Nuclear Radiation Shielding Protection
Radiation shielding is a mass of absorbing material placed between yourself and the source of radiation in order to reduce the radiation to a level that is safer for humans.
The effectiveness of the material depends on the type of radiation itself, the properties of the shielding material, and the shielding strength or thickness of that material.
Different types of radiation behave in different ways.
According to the NATO Handbook On The Medical Aspects Of NBC Defensive Operations, “Gamma or X radiation constitutes the principal casualty producing form of ionizing electromagnetic radiation associated with nuclear explosions“.
X-ray and Gamma photons are essentially identical.
The ‘Alpha’ particle however (another type of nuclear radiation from an explosion) is also highly dangerous but is hardly penetrable. It can be stopped by a single piece of paper, or an air filter (think of it as a heavy dust particle). It is carried by the wind currents and eventually falls to the ground and ‘decays’.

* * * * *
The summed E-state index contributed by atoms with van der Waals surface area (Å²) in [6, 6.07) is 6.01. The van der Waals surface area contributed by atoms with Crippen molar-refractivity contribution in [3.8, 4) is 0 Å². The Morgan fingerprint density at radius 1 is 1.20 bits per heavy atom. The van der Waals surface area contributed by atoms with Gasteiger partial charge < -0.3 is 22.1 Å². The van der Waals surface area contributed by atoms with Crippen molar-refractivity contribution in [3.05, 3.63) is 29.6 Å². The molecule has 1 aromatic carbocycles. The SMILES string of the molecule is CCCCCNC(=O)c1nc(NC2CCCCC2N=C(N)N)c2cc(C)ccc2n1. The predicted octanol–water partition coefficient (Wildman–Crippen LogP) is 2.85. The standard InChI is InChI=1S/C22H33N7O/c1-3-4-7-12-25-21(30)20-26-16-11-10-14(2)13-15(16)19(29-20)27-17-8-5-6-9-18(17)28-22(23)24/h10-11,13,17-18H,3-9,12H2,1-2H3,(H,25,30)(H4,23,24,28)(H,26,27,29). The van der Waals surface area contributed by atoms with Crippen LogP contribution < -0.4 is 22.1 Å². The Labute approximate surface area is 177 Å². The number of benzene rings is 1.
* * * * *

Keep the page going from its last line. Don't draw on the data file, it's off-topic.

Gamma radiation though travels at the speed of light. To protect yourself from gamma radiation resulting from a nuclear explosion, there are three things to remember:
Time, Distance, Shielding.
Time & Distance… Get as far away as quickly as you can.
Shielding (between you and the radiation source)… Knowing how much of what type of material is enough to protect you.
It is the ‘mass’ of the shielding material that does the blocking. The more shielding, the better.